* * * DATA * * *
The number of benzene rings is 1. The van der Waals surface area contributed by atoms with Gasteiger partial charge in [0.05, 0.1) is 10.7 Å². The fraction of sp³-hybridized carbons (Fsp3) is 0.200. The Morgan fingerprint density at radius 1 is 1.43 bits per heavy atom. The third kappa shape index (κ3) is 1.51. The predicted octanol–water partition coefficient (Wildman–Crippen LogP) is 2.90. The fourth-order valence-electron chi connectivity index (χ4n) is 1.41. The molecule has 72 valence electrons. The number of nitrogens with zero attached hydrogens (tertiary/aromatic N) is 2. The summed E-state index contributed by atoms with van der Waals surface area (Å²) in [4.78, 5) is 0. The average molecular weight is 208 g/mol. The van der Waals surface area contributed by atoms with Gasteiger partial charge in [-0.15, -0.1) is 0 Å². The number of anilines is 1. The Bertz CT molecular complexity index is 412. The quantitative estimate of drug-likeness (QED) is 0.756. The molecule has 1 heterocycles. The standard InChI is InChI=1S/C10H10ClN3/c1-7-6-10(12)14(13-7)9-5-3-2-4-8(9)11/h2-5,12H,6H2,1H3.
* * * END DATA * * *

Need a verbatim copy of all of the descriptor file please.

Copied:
The number of benzene rings is 1. The van der Waals surface area contributed by atoms with Gasteiger partial charge in [0.05, 0.1) is 10.7 Å². The fraction of sp³-hybridized carbons (Fsp3) is 0.200. The Morgan fingerprint density at radius 1 is 1.43 bits per heavy atom. The third kappa shape index (κ3) is 1.51. The predicted octanol–water partition coefficient (Wildman–Crippen LogP) is 2.90. The fourth-order valence-electron chi connectivity index (χ4n) is 1.41. The molecule has 72 valence electrons. The number of nitrogens with zero attached hydrogens (tertiary/aromatic N) is 2. The summed E-state index contributed by atoms with van der Waals surface area (Å²) in [4.78, 5) is 0. The average molecular weight is 208 g/mol. The van der Waals surface area contributed by atoms with Gasteiger partial charge in [-0.15, -0.1) is 0 Å². The number of anilines is 1. The Bertz CT molecular complexity index is 412. The quantitative estimate of drug-likeness (QED) is 0.756. The molecule has 1 heterocycles. The standard InChI is InChI=1S/C10H10ClN3/c1-7-6-10(12)14(13-7)9-5-3-2-4-8(9)11/h2-5,12H,6H2,1H3.